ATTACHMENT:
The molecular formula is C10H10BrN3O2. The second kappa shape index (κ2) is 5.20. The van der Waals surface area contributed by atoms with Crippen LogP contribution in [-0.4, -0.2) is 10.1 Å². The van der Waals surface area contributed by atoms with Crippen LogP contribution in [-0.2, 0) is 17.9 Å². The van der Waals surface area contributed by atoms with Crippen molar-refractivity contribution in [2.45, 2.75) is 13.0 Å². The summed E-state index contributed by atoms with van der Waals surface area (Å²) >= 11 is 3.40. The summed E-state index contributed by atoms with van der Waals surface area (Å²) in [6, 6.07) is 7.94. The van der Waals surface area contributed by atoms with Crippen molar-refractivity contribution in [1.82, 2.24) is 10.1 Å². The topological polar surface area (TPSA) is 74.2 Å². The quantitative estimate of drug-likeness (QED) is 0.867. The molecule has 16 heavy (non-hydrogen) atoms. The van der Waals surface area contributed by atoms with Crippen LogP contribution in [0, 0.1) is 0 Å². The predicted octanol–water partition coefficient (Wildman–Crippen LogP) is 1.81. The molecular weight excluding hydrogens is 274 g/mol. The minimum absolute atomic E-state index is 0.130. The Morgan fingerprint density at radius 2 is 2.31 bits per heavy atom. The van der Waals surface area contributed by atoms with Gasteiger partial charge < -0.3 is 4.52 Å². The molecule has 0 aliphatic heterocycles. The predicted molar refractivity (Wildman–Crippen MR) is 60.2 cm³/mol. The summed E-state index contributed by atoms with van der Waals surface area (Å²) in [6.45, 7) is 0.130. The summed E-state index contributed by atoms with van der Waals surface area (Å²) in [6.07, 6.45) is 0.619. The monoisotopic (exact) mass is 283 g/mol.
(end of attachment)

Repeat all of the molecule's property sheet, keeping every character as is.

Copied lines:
The molecular formula is C10H10BrN3O2. The second kappa shape index (κ2) is 5.20. The van der Waals surface area contributed by atoms with Crippen LogP contribution in [-0.4, -0.2) is 10.1 Å². The van der Waals surface area contributed by atoms with Crippen LogP contribution in [-0.2, 0) is 17.9 Å². The van der Waals surface area contributed by atoms with Crippen molar-refractivity contribution in [2.45, 2.75) is 13.0 Å². The summed E-state index contributed by atoms with van der Waals surface area (Å²) >= 11 is 3.40. The summed E-state index contributed by atoms with van der Waals surface area (Å²) in [6, 6.07) is 7.94. The van der Waals surface area contributed by atoms with Crippen molar-refractivity contribution in [1.82, 2.24) is 10.1 Å². The topological polar surface area (TPSA) is 74.2 Å². The quantitative estimate of drug-likeness (QED) is 0.867. The molecule has 16 heavy (non-hydrogen) atoms. The van der Waals surface area contributed by atoms with Crippen LogP contribution in [0, 0.1) is 0 Å². The predicted octanol–water partition coefficient (Wildman–Crippen LogP) is 1.81. The molecular weight excluding hydrogens is 274 g/mol. The minimum absolute atomic E-state index is 0.130. The Morgan fingerprint density at radius 2 is 2.31 bits per heavy atom. The van der Waals surface area contributed by atoms with Gasteiger partial charge < -0.3 is 4.52 Å². The molecule has 0 aliphatic heterocycles. The predicted molar refractivity (Wildman–Crippen MR) is 60.2 cm³/mol. The summed E-state index contributed by atoms with van der Waals surface area (Å²) in [6.45, 7) is 0.130. The summed E-state index contributed by atoms with van der Waals surface area (Å²) in [6.07, 6.45) is 0.619. The monoisotopic (exact) mass is 283 g/mol.